The second query in the method is a little more complex. It counts the number of people in each zip code, using a group clause to group the data, and a foreach loop to print the count and the key (the zip code) for each group.

/// <summary>
/// Query the data and print the results to the console
/// <param name="doc">XDocument with Starbuzz customer loyalty data loaded</param>
/// </summary>
static void QueryTheData(XDocument doc)
{
     // Do a simple query and print the results to the console
     var data = from item in doc.Descendants("person")
                 select new
                 {
                      drink = item.Element("favoriteDrink").Value,
                      moneySpent = item.Element("moneySpent").Value,
                      zipCode = item.Element("personalInfo").Element("zip").Value
                  };
     foreach (var p in data)
         Console.WriteLine(p.ToString());
 
     // Do a more complex query and print the results to the console
     var zipcodeGroups = from item in doc.Descendants("person")
                         group item.Element("favoriteDrink").Value
                         by item.Element("personalInfo").Element("zip").Value
                             into zipcodeGroup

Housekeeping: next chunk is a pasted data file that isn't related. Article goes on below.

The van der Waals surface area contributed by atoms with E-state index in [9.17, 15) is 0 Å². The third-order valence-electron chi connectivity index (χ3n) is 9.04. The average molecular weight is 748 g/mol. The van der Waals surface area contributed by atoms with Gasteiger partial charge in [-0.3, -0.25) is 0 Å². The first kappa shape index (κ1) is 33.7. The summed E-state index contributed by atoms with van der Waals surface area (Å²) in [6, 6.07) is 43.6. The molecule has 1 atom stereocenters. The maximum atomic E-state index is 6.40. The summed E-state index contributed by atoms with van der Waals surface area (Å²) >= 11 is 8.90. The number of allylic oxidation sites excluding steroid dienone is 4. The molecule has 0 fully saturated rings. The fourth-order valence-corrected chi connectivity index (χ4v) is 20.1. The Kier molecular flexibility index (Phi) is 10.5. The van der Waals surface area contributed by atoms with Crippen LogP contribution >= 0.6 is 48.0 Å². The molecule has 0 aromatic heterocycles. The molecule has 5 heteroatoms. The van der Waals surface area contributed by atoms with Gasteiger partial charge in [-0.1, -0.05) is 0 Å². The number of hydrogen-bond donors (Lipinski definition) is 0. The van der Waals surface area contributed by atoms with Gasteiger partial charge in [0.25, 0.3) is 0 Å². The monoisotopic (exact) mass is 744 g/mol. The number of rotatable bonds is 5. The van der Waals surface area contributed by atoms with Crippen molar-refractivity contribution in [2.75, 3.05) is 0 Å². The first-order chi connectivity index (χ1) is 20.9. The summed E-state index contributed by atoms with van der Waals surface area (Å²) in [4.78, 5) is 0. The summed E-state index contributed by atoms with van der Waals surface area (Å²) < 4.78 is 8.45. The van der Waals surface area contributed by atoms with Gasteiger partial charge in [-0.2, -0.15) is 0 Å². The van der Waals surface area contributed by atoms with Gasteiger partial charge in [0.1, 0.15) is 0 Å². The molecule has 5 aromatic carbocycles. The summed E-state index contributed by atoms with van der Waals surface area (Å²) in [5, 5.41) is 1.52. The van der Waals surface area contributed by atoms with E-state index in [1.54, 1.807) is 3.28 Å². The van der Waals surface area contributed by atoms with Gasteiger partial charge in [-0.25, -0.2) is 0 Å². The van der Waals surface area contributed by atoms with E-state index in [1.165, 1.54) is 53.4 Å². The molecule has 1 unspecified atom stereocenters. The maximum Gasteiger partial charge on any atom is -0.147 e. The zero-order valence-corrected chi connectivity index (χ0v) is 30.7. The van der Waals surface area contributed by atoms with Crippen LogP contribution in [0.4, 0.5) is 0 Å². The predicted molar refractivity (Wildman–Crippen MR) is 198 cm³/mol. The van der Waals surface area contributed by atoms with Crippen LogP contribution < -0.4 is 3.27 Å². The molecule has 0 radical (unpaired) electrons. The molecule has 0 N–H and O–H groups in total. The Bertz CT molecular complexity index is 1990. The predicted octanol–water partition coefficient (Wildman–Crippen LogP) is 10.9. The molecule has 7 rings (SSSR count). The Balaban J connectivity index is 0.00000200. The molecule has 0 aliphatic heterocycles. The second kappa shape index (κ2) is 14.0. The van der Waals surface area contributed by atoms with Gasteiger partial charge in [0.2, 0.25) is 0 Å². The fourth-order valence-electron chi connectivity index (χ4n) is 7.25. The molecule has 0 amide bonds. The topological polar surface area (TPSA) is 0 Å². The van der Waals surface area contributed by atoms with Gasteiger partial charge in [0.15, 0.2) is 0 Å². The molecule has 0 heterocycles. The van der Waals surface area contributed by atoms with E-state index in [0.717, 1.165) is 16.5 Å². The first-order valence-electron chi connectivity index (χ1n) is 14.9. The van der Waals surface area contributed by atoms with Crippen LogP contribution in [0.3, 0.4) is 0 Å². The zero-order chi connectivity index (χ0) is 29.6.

select zipcodeGroup;
     foreach (var group in zipcodeGroups)
         Console.WriteLine("{0} favorite drinks in {1}",
                         group.Distinct().Count(), group.Key);
}
Put it all together

Here's the Main() method for your program:

static void Main(string[] args)
{
     // Save the Starbuzz data
     SaveDataToAnXmlFile("starbuzzdata.xml");
 
     // Read the XML data from starbuzzdata.xml
     XDocument starbuzzData = XDocument.Load("starbuzzdata.xml");
 
     // Query the data that was loaded
     QueryTheData(starbuzzData);
 
     // Don't quit until the user presses a key (just to make it easier to run in the
     // Visual Studio debugger -- since this is a learning exercise)
     Console.ReadKey();
}

And here's what it looks like when it runs:

Screenshot - Linq Starbuzz.png


Example #2: Using LINQ to read XML data from an RSS feed

You can do some pretty powerful things with LINQ to XML, because so much data is stored and transmitted as XML. Like RSS feeds, for example! Open up any RSS feed - like this one from our blog, Building Better Software - and view its source, and you'll see XML data. And that means you can read it into an XDocument and query it with LINQ.